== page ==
Gunshot residues (GSR) are of interest when firearms are used in criminal cases. GSR analyses are usually based upon the elemental composition and morphological appearance of very minute particles by means of SEM-EDS. Based on these two parameters, GSR particles are divided into specified classes. The amount of detected GSR particles depends on the time since discharge of the weapon and the sampling position relative to the location of discharge. In this paper, the influence of time on the local concentration and the distribution of airborne GSR particles were investigated with impactor technology. The particle concentration is constant in the still room; changes in concentration are only related to the emission of GSR particles by the discharge of a firearm. Here we showed that large quantities (50% of max. concentration) of airborne GSR particles can be detected several hours after discharge and contamination can take place as much as three hours after discharge. This study is a first approach to describe the propagation and sedimentation of GSR particles. With respect to statistical confirmation further experiments are already projected in order to comprehend the well-known variability of GSR emission and behavior.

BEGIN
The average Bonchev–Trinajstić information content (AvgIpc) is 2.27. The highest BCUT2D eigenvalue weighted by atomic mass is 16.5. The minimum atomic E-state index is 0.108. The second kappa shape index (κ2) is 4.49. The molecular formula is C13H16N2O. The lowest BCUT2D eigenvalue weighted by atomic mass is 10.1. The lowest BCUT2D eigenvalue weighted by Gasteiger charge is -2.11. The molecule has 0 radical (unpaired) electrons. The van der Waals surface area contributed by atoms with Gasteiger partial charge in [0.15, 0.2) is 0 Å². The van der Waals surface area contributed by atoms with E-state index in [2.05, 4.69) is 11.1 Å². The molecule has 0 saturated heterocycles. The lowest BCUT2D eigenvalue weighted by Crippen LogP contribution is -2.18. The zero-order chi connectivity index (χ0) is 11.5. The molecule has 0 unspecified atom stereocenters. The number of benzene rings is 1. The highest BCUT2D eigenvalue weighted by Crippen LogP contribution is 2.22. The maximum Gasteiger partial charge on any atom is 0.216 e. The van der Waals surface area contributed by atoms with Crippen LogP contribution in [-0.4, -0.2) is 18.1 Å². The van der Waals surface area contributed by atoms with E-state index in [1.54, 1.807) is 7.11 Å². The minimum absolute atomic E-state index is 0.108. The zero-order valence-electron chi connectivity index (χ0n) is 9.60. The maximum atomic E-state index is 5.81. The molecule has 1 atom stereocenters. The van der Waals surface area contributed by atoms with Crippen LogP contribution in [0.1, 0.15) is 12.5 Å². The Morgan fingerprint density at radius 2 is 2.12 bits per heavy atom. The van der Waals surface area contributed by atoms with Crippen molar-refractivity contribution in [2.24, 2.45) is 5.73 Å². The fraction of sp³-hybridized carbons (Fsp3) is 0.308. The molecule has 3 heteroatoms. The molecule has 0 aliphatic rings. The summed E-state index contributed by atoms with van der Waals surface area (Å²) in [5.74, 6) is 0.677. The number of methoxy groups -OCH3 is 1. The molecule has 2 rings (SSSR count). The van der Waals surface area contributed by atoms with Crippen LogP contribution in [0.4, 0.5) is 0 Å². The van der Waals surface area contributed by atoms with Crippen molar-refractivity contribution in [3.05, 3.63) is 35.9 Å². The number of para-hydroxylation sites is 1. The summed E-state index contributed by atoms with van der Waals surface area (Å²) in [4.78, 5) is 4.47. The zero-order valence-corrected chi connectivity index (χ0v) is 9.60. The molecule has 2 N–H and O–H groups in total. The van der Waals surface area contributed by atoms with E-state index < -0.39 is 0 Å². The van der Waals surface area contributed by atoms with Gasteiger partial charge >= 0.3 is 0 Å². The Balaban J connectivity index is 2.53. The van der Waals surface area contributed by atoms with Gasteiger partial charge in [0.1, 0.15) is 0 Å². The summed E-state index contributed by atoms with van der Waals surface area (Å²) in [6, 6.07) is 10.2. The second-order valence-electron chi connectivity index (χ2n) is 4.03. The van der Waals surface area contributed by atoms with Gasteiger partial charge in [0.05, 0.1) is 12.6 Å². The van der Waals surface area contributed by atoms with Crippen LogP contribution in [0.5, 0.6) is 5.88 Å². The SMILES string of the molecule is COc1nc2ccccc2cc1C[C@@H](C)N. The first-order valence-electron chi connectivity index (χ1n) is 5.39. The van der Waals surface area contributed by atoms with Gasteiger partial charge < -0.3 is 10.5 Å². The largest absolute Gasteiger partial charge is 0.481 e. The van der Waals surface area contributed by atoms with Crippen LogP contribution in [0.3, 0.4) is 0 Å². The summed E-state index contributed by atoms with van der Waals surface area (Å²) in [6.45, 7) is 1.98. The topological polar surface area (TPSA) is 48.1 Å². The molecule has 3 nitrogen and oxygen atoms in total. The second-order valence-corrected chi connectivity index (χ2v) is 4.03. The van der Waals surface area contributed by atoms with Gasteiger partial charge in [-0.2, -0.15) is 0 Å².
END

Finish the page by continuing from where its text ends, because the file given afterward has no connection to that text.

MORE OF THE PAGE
Luten, R., Neimke, D., Barth, M., & Niewoehner, L. (2018). Investigating airborne GSR particles by the application of impactor technology. Forensic Chemistry, 8, 72–81. https://doi.org/10.1016/j.forc.2018.02.005